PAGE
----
Jun
13
2018
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Microsoft gives Office a refreshed look and feel

Microsoft today announced that it’s bringing a new user interface design to its Office apps like Word, Excel, PowerPoint and Outlook. This new look will be in line with the Fluent Design System the company launched last year and will roll out to both the Office.com online apps and the Office desktop tools over the course of the next few months.

Besides the overall switch to the Fluent Design System, which is essentially Microsoft’s take on what Google is doing with Material Design, there are three major changes to the design of the Office apps.

The most obvious is the redesigned and simplified Ribbon — though Microsoft is taking a very cautious approach with rolling this new feature out to all users. While it was a bit controversial when it first launched in Office 2007, most users quickly got used to the Ribbon and Microsoft quickly brought it to virtually all its Windows and online applications. With this update, Microsoft is collapsing the traditional three-row view into a single line that highlights the most important features. Users who want the traditional view can still expand the simplified Ribbon and get that full view.

Microsoft is clearly aware that this is going to be a controversial move, so it’s only launching the new Ribbon for the web version of Word for now. Some Office Insiders will also see it in Outlook for Windows in July. For now, though, the company is holding back on a wider rollout.

“Word, Excel, and PowerPoint on Windows offer our deepest, richest feature set – and they’re the preferred experience for users who want to get the most from our apps,” the company writes in today’s announcement. “Users have a lot of ‘muscle memory’ built around these versions, so we plan on being especially careful with changes that could disrupt their work. We aren’t ready to bring the simplified ribbon to these versions yet because we feel like we need more feedback from a broader set of users first. But when we do, users will always be able to revert back to the classic ribbon with one click.”

The other major visual overhaul here is a new set of colors and icons. Unlike the new Ribbon, these design changes will make their way to all the Office applications soon. The Web version of Word at Office.com will get it first, followed by an Insider release for Word, Excel and PowerPoint on Windows later this month. Outlook for Windows will follow in July, with Outlook for Mac getting it this update in August.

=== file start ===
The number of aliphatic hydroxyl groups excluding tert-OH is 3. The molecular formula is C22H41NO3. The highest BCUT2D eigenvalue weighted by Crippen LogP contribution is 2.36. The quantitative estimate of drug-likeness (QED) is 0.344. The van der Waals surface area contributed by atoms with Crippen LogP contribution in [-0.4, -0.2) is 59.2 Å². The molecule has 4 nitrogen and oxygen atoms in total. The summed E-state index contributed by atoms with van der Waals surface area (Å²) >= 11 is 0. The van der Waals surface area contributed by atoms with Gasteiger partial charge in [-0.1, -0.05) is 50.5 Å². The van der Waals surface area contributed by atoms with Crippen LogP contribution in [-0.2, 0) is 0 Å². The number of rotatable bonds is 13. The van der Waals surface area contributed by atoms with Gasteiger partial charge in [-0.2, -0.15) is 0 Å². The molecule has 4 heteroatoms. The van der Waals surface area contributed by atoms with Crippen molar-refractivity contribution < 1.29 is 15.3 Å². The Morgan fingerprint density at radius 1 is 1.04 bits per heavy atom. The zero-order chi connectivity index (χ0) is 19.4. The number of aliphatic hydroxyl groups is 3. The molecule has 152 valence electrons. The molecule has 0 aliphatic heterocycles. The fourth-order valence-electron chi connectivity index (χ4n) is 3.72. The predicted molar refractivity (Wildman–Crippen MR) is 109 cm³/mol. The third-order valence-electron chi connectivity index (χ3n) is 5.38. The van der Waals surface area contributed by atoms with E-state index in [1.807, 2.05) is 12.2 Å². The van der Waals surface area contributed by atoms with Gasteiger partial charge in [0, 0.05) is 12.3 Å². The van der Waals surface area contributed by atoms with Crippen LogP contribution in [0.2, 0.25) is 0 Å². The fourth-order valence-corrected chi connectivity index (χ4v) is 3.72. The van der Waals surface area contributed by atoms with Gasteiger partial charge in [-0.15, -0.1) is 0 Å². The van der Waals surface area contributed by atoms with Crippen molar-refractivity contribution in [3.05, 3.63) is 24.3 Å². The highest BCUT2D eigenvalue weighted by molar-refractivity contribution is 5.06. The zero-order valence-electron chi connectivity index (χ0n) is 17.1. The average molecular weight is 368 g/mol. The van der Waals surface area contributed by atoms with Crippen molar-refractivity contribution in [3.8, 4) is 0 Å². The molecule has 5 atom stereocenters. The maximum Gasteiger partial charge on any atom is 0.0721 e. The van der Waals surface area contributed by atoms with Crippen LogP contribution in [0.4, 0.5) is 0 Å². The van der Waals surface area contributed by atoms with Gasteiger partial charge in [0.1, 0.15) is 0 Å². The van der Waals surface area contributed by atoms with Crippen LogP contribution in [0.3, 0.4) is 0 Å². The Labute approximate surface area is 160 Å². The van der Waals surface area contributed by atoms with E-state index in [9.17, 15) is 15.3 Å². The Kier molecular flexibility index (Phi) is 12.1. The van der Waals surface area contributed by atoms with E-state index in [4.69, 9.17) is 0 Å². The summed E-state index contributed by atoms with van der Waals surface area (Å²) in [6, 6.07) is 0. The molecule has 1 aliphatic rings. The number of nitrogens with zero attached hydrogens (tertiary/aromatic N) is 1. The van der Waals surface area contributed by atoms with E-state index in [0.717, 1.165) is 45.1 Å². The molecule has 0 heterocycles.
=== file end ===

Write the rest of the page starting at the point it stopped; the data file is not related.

Another new feature that’s less about the design but the user experience is the launch of what Microsoft calls ‘zero query search.” This AI- and Microsoft Graph-powered feature is meant to bring up useful recommendations for your searches every time you place your cursor into the search box. For commercial users, this feature is already live in Office.com, SharePoint Online and the Outlook mobile app. It’ll roll out to Outlook on the web in August.

Jun
11
2018
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Workday acquires financial modelling startup Adaptive Insights for $1.55B

Workday, the cloud-based platform that offers HR and other back-office apps for businesses, is making an acquisition to expand its portfolio of services: It’s buying Adaptive Insights, a provider of cloud-based business planning and financial modelling tools, for $1.55 billion. The acquisition is notable because Adaptive Insights had filed for an IPO as recently as May 17.

Workday says that the $1.55 billion price tag includes “the assumption of approximately $150 million in unvested equity issued to Adaptive Insights employees” related to that IPO. This deal is expected to close in Q3 of this year.

IPO filings are known to sometimes trigger M&A. Most recently, PayPal announced it would acquire iZettle just after the latter filed to go public. Skype was acquired by Microsoft in 2011 while it was waiting to IPO after previous owner eBay said it would spin it off.

Workday itself went public in 2012 and currently has a market cap of nearly $27 billion.

The deal will give Workday another string to its bow, in its attempt to become the go-to place for all for back-office services for its business customers: the company plans to integrate Adaptive Insights’ tools into its existing platform.

“Adaptive Insights is an industry leader with its Business Planning Cloud platform, and together with Workday, we will help customers accelerate their finance transformation in the cloud,” said Aneel Bhusri, Co-Founder and CEO, Workday, in a statement. “I am excited to welcome the Adaptive Insights team to Workday and look forward to coming together to continue delivering industry-leading products that equip finance organizations to make even faster, better business decisions to adapt to change and to drive growth.”

The two have been working together as partners since 2015.

In the case of Adaptive Insights, which says it has ‘thousands’ of customers, its growth mirrors that both of cloud services and specifically about how business intelligence has developed into a distinct software category of its own over the years, with not just the CFO but an army of in-house analysts relying on analytics of a business’ data to help make small and big decisions.

“The market opportunity here is huge as the CFO has become a power player in the C-Suite,” CEO Tom Bogan told TechCrunch when it raised $75 million in 2015, when it first passed the billion-dollar mark for its valuation. Bogan previously also held a role as chairman of Citrix. “As a former CFO myself, I have seen this first hand and it is accelerating.” Other examples of this force includes Twitter’s Anthony Noto catapulting from CFO to COO (and is now a CEO running SoFi). Around 25 percent of CEOs at Fortune 500 companies are former CFOs.